Russia, Not North Korea, Greatest Threat to U.S., Says Pentagon's Top Military Officer

General Joseph F. Dunford Jr. (right), chairman of the Joint Chiefs of Staff, speaks at a meeting with President of Iraqi Kurdistan Masoud Barzani and Jared Kushner (left), senior adviser to President Donald Trump, in this handout provided by the Department of Defense in April. Dunford said at the Aspen Security Forum on July 23 that Russia poses the greatest threat to U.S. security. Dominique A. Pineiro/DoD via Getty Images

Russia, not North Korea, is the greatest threat to the United States, the chairman of the U.S. Joint Chiefs of Staff has said.

Speaking at the Aspen Security Forum in Colorado, Marine Corps General Joe Dunford listed Russia's military modernization program, its nuclear and cyber capabilities and its actions in Georgia, Crimea and eastern Ukraine as evidence of the security threat posed by the country.

Dunford's stance on Russia has not changed since a June 2015 Senate hearing ahead of his appointment to the chairman position. Secretary of Defense Jim Mattis, who told Congress in January that Russia was the "principal threat" for the U.S., also named North Korea as the "most urgent and dangerous threat" in a statement to the House Armed Services Committee quoted in Reuters.

General Dunford said the U.S. faces myriad of security threats, with North Korea being the most urgent concern. "We don't have the luxury today of singling out one challenge," the chairman said on Sunday, quoted in a statement from the Department of Defense.

Pyongyang has persisted in testing missiles with the potential of reaching Alaska or Hawaii, despite President Donald Trump's pledge in January that Pyongyang "won't be allowed" to further develop its nuclear technology.

North Korea just stated that it is in the final stages of developing a nuclear weapon capable of reaching parts of the U.S. It won't happen!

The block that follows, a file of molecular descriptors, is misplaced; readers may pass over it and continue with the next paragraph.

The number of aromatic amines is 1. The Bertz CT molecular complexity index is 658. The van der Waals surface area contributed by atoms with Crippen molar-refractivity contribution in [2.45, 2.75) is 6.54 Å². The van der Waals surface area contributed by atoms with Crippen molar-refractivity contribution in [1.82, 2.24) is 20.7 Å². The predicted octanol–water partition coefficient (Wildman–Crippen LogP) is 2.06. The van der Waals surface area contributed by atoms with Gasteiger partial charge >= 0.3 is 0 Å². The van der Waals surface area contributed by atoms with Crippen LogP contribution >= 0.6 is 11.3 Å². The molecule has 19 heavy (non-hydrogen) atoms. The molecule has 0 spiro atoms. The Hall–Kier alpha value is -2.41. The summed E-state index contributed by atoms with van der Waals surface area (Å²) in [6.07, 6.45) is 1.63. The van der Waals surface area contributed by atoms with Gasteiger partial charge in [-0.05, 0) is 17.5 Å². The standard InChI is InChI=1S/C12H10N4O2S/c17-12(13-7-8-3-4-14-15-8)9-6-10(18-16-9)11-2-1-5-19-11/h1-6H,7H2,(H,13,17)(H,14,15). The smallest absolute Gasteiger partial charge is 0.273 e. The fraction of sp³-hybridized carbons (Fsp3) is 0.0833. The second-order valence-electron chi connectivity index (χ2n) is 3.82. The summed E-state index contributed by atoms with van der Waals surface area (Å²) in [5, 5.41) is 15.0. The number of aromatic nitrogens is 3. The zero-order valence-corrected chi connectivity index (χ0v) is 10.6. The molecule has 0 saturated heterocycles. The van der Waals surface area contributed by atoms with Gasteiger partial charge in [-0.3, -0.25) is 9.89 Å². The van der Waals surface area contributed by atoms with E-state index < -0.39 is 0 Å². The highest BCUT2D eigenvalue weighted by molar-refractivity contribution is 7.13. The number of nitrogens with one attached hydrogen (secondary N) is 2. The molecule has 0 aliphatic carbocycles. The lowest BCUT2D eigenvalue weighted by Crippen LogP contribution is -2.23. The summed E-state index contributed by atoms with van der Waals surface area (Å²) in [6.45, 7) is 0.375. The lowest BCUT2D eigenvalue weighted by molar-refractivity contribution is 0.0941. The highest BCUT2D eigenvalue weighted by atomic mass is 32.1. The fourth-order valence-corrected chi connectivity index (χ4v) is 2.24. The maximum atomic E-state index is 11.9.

— Donald J. Trump (@realDonaldTrump) January 2, 2017

According to Dunford, North Korea would only be capable of launching a "limited" attack. "Kim Jong Un's regime is tied to a nuclear program, and what I can tell the American people today is North Korea is capable of launching a limited missile attack," Dunford said. "The United States military can defend against a limited North Korea attack on Seoul, Japan and the United States."

The top general argued in favor of diplomatic efforts to contain Pyongyang's nuclear threat, warning against the possibility of a military confrontation. "Many people have talked about military options [against North Korea] with words like 'unimaginable,'" he said. "I would shift that slightly to 'horrific.' It would be a loss of life unlike any we have experienced in our lifetimes. Anyone who has been alive since World War II has never seen the loss of life that could occur if there is a conflict on the Korean peninsula.

"It is not unimaginable to have military options on the Korean peninsula," he continued. "What is unimaginable to me is allowing a nuclear weapon to land in Denver, Colorado. My job will be to develop military options to make sure that doesn't happen."